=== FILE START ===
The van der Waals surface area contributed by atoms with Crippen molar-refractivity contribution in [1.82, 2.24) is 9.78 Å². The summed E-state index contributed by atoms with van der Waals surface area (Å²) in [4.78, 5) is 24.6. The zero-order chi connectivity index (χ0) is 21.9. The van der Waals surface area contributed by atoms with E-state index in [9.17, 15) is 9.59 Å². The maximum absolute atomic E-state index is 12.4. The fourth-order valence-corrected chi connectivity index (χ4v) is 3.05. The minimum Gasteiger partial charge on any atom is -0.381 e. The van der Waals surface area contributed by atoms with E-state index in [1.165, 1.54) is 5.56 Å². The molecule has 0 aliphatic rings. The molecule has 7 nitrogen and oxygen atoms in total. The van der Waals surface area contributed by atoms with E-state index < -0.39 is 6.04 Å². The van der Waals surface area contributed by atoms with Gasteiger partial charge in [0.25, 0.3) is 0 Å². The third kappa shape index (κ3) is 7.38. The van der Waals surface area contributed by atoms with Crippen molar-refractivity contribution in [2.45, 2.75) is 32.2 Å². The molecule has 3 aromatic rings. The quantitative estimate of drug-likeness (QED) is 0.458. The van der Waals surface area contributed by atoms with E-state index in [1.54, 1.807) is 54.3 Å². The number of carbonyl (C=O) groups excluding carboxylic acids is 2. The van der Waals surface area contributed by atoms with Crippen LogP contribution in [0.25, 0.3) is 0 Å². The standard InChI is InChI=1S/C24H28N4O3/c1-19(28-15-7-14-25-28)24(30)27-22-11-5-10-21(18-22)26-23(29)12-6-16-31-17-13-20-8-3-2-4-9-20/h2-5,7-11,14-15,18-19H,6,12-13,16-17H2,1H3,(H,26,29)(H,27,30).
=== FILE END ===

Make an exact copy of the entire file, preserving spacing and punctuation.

The van der Waals surface area contributed by atoms with Crippen molar-refractivity contribution in [1.82, 2.24) is 9.78 Å². The summed E-state index contributed by atoms with van der Waals surface area (Å²) in [4.78, 5) is 24.6. The zero-order chi connectivity index (χ0) is 21.9. The van der Waals surface area contributed by atoms with E-state index in [9.17, 15) is 9.59 Å². The maximum absolute atomic E-state index is 12.4. The fourth-order valence-corrected chi connectivity index (χ4v) is 3.05. The minimum Gasteiger partial charge on any atom is -0.381 e. The van der Waals surface area contributed by atoms with E-state index in [1.165, 1.54) is 5.56 Å². The molecule has 0 aliphatic rings. The molecule has 7 nitrogen and oxygen atoms in total. The van der Waals surface area contributed by atoms with E-state index < -0.39 is 6.04 Å². The van der Waals surface area contributed by atoms with Gasteiger partial charge in [0.25, 0.3) is 0 Å². The third kappa shape index (κ3) is 7.38. The van der Waals surface area contributed by atoms with Crippen molar-refractivity contribution in [2.45, 2.75) is 32.2 Å². The molecule has 3 aromatic rings. The quantitative estimate of drug-likeness (QED) is 0.458. The van der Waals surface area contributed by atoms with E-state index in [1.54, 1.807) is 54.3 Å². The number of carbonyl (C=O) groups excluding carboxylic acids is 2. The van der Waals surface area contributed by atoms with Crippen LogP contribution in [0.25, 0.3) is 0 Å². The standard InChI is InChI=1S/C24H28N4O3/c1-19(28-15-7-14-25-28)24(30)27-22-11-5-10-21(18-22)26-23(29)12-6-16-31-17-13-20-8-3-2-4-9-20/h2-5,7-11,14-15,18-19H,6,12-13,16-17H2,1H3,(H,26,29)(H,27,30).